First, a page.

Academic Emergency Medicine Volume 11, Number 5 491 Ultrasound as a Tool to Confirm Tracheal Intubation Alix L. Rosenstein, Robert A. Jones, Sandra L. Werner, William J. Meurer, Michelle A. Echevarria and Charles L. Emerman MetroHealth Medical Center/Case Western Reserve University: Cleveland, OH ABSTRACT OBJECTIVES: Ultrasound allows noninvasive confirmation of endotracheal tube placement during real time, avoiding critical time delays or insufflation of the stomach. METHODS:This was a randomized, blinded, prospective experimental study. A cadaver was intubated a total of 120 times with placement, either tracheal or esophageal, determined by a random-number generator. The procedure was captured using a linear probe in a low transverse position on the anterior neck. The sequence was observed at the bedside by three participants and videotaped to be shown to 14 additional participants. The participants were physicians, nurses, and paramedics. Participants scored each trial as tracheal, esophageal, or unknown. Accuracy and 95% confidence intervals (CIs) were calculated. RESULTS: Of the 120 trials, 53 were tracheal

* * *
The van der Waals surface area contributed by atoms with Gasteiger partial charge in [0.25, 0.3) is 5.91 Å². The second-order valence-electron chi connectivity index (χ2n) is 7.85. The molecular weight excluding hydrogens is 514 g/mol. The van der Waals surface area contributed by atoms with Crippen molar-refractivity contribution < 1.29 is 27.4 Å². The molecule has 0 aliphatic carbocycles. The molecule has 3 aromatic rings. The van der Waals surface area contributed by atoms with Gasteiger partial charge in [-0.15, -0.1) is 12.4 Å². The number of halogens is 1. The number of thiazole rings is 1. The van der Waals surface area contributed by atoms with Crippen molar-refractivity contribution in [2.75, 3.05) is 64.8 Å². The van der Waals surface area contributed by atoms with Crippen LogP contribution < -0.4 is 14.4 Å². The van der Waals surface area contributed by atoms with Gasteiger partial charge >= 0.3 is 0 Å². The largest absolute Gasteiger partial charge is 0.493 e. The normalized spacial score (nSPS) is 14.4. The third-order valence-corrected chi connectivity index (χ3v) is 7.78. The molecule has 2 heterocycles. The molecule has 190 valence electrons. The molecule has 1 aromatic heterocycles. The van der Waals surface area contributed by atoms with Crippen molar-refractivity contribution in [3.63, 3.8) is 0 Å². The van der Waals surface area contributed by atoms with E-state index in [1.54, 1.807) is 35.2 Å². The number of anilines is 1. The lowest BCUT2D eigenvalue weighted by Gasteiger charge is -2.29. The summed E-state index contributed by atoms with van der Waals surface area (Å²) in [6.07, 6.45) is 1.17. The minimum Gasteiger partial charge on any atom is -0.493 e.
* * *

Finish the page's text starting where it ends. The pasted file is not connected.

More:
and 67 were esophageal. Overall accuracy rate was 88% (CI 86.6% to 89.4%). The physicians who observed real time (n = 3) were able to correctly identify all tracheal intubations and missed only 3 of 201 esophageal intubations, an accuracy of 99% (CI 97.6% to 99.7%). Residents (n = 2) who viewed the video had an accuracy of 84% (CI 79.0% to 88.2%). Aeromedical crew nurses’ and physicians’ (n = 6) accuracy from the video was 82.8% (CI 79.8% to 85.4%). Paramedics (n = 6) watching the video had an accuracy of 89.2% (CI 86.7% to 91.2%). There was a statistically significant difference between the groups (p < 0.001). CONCLUSIONS: Ultrasound may be used to assist in the real-time evaluation of placement of an endotracheal tube. Further studies may show increased accuracy on live models with live observation of the procedure.